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1.  Genome-Wide Transcriptional Profiling Reveals Connective Tissue Mast Cell Accumulation in Bronchopulmonary Dysplasia 
Rationale: Bronchopulmonary dysplasia (BPD) is a major complication of premature birth. Risk factors for BPD are complex and include prenatal infection and O2 toxicity. BPD pathology is equally complex and characterized by inflammation and dysmorphic airspaces and vasculature. Due to the limited availability of clinical samples, an understanding of the molecular pathogenesis of this disease and its causal mechanisms and associated biomarkers is limited.
Objectives: Apply genome-wide expression profiling to define pathways affected in BPD lungs.
Methods: Lung tissue was obtained at autopsy from 11 BPD cases and 17 age-matched control subjects without BPD. RNA isolated from these tissue samples was interrogated using microarrays. Standard gene selection and pathway analysis methods were applied to the data set. Abnormal expression patterns were validated by quantitative reverse transcriptase–polymerase chain reaction and immunohistochemistry.
Measurements and Main Results: We identified 159 genes differentially expressed in BPD tissues. Pathway analysis indicated previously appreciated (e.g., DNA damage regulation of cell cycle) as well as novel (e.g., B-cell development) biological functions were affected. Three of the five most highly induced genes were mast cell (MC)-specific markers. We confirmed an increased accumulation of connective tissue MCTC (chymase expressing) mast cells in BPD tissues. Increased expression of MCTC markers was also demonstrated in an animal model of BPD-like pathology.
Conclusions: We present a unique genome-wide expression data set from human BPD lung tissue. Our data provide information on gene expression patterns associated with BPD and facilitated the discovery that MCTC accumulation is a prominent feature of this disease. These observations have significant clinical and mechanistic implications.
doi:10.1164/rccm.201203-0406OC
PMCID: PMC3443810  PMID: 22723293
microarray; tryptase; chymase; carboxypeptidase A3; bronchopulmonary dysplasia
2.  Apolipoprotein E gene polymorphism: effects on plasma lipids and risk of type 2 diabetes and coronary artery disease 
Background
The most common apolipoprotein E (apoE) gene polymorphism has been found to influence plasma lipid concentration and its correlation with coronary artery disease (CAD) has been extensively investigated in the last decade. It is, however, unclear whether apoE gene polymorphism is also associated with increased risk of type 2 diabetes mellitus (T2DM). The knowledge of this study may provide the primary prevention for T2DM and CAD development before its initiation and progression. Therefore, this study was carried out to determine the association between apoE gene polymorphism and T2DM with and without CAD and its role in lipid metabolism.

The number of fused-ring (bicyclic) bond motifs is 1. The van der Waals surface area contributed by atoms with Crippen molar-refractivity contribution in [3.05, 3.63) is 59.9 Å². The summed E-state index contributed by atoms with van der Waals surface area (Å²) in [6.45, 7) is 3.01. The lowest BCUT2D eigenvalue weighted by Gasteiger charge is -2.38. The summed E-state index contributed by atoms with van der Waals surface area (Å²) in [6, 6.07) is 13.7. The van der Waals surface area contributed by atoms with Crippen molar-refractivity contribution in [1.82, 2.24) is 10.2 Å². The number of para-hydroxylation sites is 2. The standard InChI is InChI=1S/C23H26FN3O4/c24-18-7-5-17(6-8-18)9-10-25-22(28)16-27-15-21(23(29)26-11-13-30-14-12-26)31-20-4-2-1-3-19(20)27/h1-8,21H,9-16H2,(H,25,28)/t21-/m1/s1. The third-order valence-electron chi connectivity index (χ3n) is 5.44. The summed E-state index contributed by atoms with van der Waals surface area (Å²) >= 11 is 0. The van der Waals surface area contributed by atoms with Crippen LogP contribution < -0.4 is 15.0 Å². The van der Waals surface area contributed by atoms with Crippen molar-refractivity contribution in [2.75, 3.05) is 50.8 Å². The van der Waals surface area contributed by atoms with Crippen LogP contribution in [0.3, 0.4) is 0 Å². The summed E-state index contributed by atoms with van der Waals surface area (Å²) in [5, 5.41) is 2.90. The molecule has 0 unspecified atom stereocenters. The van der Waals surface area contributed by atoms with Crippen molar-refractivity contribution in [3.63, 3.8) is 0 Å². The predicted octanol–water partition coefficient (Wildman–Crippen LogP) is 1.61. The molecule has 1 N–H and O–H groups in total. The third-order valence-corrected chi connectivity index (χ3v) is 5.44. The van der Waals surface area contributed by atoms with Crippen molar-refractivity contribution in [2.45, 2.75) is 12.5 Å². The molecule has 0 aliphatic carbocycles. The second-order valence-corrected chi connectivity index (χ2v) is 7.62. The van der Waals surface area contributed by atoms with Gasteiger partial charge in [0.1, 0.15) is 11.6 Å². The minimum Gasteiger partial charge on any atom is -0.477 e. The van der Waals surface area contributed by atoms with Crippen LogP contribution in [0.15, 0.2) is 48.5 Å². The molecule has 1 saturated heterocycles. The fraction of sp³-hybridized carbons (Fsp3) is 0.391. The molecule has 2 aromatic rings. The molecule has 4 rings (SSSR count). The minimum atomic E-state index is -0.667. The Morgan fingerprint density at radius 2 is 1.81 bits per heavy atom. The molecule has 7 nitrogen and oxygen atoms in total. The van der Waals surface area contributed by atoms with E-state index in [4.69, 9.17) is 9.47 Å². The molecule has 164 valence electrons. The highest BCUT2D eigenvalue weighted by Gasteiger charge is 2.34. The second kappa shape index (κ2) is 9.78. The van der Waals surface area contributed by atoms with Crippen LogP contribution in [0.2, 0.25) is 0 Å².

Methods
The case-control study was carried out on a total of 451 samples including 149 normal control subjects, 155 subjects with T2DM, and 147 subjects with T2DM complicated with CAD. The apoE gene polymorphism was tested by polymerase chain reaction-restriction fragment length polymorphism (PCR-RFLP). Univariable and multivariable logistic regression analyses were used to identify the possible risks of T2DM and CAD.
Results
A significantly increased frequency of E3/E4 genotype was observed only in T2DM with CAD group (p = 0.0004), whereas the ε4 allele was significantly higher in both T2DM (p = 0.047) and T2DM with CAD (p = 0.009) as compared with controls. E3/E4 genotype was also the independent risk in developing CAD after adjusting with established risk factors with adjusted odds ratio (OR) 2.52 (95%CI 1.28-4.97, p = 0.008). The independent predictor of individuals carrying ε4 allele still remained significantly associated with both CAD (adjusted OR 2.32, 95%CI 1.17-4.61, p = 0.016) and T2DM (adjusted OR 2.04, 95%CI 1.07-3.86, p = 0.029). After simultaneously examining the joint association of E3/E4 genotype combined with either obesity or smoking the risk increased to approximately 5-fold in T2DM (adjusted OR 4.93, 95%CI 1.74-13.98, p = 0.003) and 10-fold in CAD (adjusted OR 10.48, 95%CI 3.56-30.79, p < 0.0001). The association between apoE genotypes on plasma lipid levels was compared between E3/E3 as a reference and E4-bearing genotypes. E4-bearing genotypes showed lower HDL-C and higher VLDL-C and TG, whereas other values of plasma lipid concentrations showed no significant difference.